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Core Milestone Experience: Heather and Memory

Core Milestone Experience: Heather and Memory

So, you’ve made it through all your Perspectives and Enduring-Questions courses, and you’re trying to decide what you’re interested in studying for your three Integrative Studies courses? Or maybe, you’re sure you’re interested in International Business, Marketing, and Sports, but you’re not sure how to turn your IS courses into a final Core Milestone Experience project? Not to worry- there are some amazing students, and even some graduates, who have cultivated masterpieces, photo presentations, videos, and books, among other things, to represent their interests and studies. Check out their journeys through the new core.


Meet Heather Holland

Major: Communication Sciences and Disorderheather-pic

Hometown:  Bergen, NY

Grad Year: December 2016

What are you involved in on campus?

Communication Sciences and Disorders Association (CSDA), Gerontology Club, and Partners for Learning – a program where Nazareth College students push into local city school districts as mentors

What courses made up your IS cluster?

1) PSY 215 Physiological Psychology– Introduction to how the brain works and how it controls everything we do based on perceptions, actions, thoughts, and emotions with an emphasis on the areas of the brain and their unique roles.

2) CSD 334 Speech Pathology II– Nature, causes, and treatment options for communication disorders covering various disorders such as cleft palate, voice disorders, aphasia (memory deficits), motor speech, and others.

3) PSY 354 Issues In Aging Off-campus class with older adults (elders) in the St. John’s community examining cognitive, economic, environmental, physical, political, and social factors in the aging process. The class consisted of facilitations and discussions on the above topics with stories and personal experiences relayed by the students and elders in the class.

What was your project? How did you present it?

My project consisted of a presentation with multiple visuals and a test to engage the audience. The topic chosen was about the complexity of an individual’s brain focusing on memory. At the beginning, I used the STROOP test to show how complex and interconnected the parts of our brain are. The instructions are to say the color that the word is written in, not the actual word.  Another part was bringing in 3lbs of flour to show how much a brain weighs along with a picture of the areas of the brain affected by memory, personality, vision, hearing, speech, and cognition. For the rest of the presentation, I discussed the 3 IS courses pertaining to memory and what I had learned from those classes.


How did you come up with the idea?

It was difficult to pick a specific topic about the complexity of the brain. My CME professor, Kerry Dunn, was fantastic with helping me to narrow down my question and choose a way to engage the audience. The presentation went smoothly and everyone seemed interested. Keeping the audiences’ attention was my biggest concern and it ended up working out in the end.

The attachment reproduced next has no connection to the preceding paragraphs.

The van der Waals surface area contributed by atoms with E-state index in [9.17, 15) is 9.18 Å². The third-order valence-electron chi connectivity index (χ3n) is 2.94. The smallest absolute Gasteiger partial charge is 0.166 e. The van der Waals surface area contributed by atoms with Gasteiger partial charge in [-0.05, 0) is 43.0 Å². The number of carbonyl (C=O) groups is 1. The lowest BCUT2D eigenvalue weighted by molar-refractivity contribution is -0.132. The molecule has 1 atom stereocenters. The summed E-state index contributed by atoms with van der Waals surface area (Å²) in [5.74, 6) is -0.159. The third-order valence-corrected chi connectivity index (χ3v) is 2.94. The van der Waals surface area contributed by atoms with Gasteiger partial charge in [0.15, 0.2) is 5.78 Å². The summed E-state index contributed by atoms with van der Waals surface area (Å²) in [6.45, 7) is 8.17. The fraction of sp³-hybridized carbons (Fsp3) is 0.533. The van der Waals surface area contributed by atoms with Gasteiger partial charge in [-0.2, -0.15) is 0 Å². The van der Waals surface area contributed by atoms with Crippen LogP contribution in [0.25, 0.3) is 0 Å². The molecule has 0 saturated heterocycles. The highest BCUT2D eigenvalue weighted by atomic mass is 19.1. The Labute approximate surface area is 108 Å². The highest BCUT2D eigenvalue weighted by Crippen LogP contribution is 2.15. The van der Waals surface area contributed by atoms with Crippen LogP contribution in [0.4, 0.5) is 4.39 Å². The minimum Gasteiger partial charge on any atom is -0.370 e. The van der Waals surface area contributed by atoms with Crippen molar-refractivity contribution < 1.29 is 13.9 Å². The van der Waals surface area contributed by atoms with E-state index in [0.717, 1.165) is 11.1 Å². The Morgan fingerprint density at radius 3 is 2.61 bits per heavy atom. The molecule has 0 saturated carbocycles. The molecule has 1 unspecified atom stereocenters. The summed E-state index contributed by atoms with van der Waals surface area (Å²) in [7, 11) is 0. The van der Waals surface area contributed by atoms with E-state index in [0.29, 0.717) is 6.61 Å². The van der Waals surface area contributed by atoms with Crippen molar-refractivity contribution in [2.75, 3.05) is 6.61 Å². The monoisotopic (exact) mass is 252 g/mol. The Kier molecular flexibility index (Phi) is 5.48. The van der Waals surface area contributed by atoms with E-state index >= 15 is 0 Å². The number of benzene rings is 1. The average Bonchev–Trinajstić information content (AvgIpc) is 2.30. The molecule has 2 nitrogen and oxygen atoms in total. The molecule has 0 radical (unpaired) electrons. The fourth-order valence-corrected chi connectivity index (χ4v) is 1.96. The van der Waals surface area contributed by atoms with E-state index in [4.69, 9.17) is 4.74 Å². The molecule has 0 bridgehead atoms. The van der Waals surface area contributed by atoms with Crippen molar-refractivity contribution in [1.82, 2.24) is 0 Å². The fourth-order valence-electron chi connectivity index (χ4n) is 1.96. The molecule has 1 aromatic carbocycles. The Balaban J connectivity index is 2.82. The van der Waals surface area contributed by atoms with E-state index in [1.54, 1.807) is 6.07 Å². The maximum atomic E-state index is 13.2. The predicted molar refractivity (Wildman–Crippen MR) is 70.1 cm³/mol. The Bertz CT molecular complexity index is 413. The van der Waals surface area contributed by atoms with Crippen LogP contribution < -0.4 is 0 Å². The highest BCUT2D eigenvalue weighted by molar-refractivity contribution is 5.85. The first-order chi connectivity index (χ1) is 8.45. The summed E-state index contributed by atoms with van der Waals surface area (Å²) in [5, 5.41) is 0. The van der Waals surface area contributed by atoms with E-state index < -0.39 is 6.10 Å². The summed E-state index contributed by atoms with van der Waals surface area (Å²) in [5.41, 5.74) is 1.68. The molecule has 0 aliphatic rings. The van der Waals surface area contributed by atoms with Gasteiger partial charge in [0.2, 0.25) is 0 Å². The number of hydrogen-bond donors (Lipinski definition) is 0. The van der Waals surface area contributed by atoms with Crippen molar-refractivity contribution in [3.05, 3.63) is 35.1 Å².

How do you think your Core Milestone Experience, your IS clusters, and your PE-Q courses in general, have helped prepare you for life after college?

The Core Milestone Experience has brought understanding and connection to the courses I have taken. At this point, I can take content from various classes and see where they connect and contradict one other. Part of being a student is to learn but also question the information given to you. Critical thinkers are ones who constantly question and seek answers for problems, theories, or anything else, similar to the creation of our CME projects.

PE-Q classes have widened my view of the what is possible and appreciate more of the world that we live in. I had constantly asked myself why I needed to take a health and wellness credit or a music course when I am, in fact, not fully involved in those areas. After taking the class, it gave me great appreciation for the arts and for classical music, which was the main topic of the course. All these classes may seem frivolous and a waste of time but they are not in the least. They are used to build awareness of other majors and events that have occurred in the past and continue today. PE-Q classes make us well-rounded and more informed students with the tools to make decisions in our future lives and careers.


Read about some other students’ CME clusters here:

Cassie Matalavage (Education and Spanish ’17) and Diversity in Education

Laura Keech (Communication Sciences and Disorders ’17) and Deaf Culture

Alessio de Michele (Business Administration ’17) and Good Leadership


Feeling confused about Nazareth’s curriculum? Read Lauren’s blog about her experience with the CME or Conner’s blog that gives an overview of Nazareth’s core requirements.